Then in the evening I went to Dongdaemun, one of the well-known shopping districts in Seoul. “Shopping district” is putting it mildly, really – think of it as one huge bazaar. You could never have anything like this in the States due to zoning laws. In Dongdaemun you can walk up and down main streets and alleyways and find countless booths/tents selling all kinds of things, from shoes to socks, backpacks to bedspreads, blue jeans to traditional Korean costumes – not to mention the multitudes of food tents here and there selling every kind of Korean food imaginable. Some booths are literally a hole in the wall, while others are tents set up on the sidewalks and even in the middle of the street. I found it fascinating, because it is so different from what we are used to in the hyper-regulated, hyper-zoned U.S.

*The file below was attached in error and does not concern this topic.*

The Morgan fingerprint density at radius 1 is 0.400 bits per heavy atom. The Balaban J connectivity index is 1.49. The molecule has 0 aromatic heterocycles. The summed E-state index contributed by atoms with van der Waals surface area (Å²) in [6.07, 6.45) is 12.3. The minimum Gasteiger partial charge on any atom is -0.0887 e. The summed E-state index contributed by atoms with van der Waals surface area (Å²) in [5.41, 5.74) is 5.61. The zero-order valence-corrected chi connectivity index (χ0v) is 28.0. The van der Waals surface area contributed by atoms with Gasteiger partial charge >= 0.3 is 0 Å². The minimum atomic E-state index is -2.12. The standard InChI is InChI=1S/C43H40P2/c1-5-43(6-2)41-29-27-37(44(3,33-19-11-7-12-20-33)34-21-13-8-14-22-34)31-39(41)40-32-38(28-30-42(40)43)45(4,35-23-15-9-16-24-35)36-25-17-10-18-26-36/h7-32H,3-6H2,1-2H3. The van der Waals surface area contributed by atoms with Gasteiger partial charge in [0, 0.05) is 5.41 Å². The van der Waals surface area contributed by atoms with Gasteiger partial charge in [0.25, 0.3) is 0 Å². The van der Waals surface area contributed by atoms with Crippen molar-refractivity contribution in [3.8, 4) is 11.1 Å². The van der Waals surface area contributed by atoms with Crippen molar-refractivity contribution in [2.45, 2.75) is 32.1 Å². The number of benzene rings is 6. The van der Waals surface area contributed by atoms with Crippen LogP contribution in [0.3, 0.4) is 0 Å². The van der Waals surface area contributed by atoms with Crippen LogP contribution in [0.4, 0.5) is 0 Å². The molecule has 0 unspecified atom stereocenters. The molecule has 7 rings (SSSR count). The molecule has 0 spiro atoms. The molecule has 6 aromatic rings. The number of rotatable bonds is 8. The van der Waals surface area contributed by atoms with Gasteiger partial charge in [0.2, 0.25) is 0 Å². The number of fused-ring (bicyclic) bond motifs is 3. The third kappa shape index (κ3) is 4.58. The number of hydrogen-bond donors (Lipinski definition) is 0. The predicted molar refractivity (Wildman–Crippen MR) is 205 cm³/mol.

Guess where these booths are? They're in the underground crosswalk - every which way you turn, there is a booth with someone peddling something or another. If you want it, someone's sure to have it available.
In this district there is also the river Cheonggyecheon, a river that had been that had been covered up but is now restored, with walkways along the banks and colored fountains to watch. It is a nice contrast to the hustle and bustle of Seoul city life.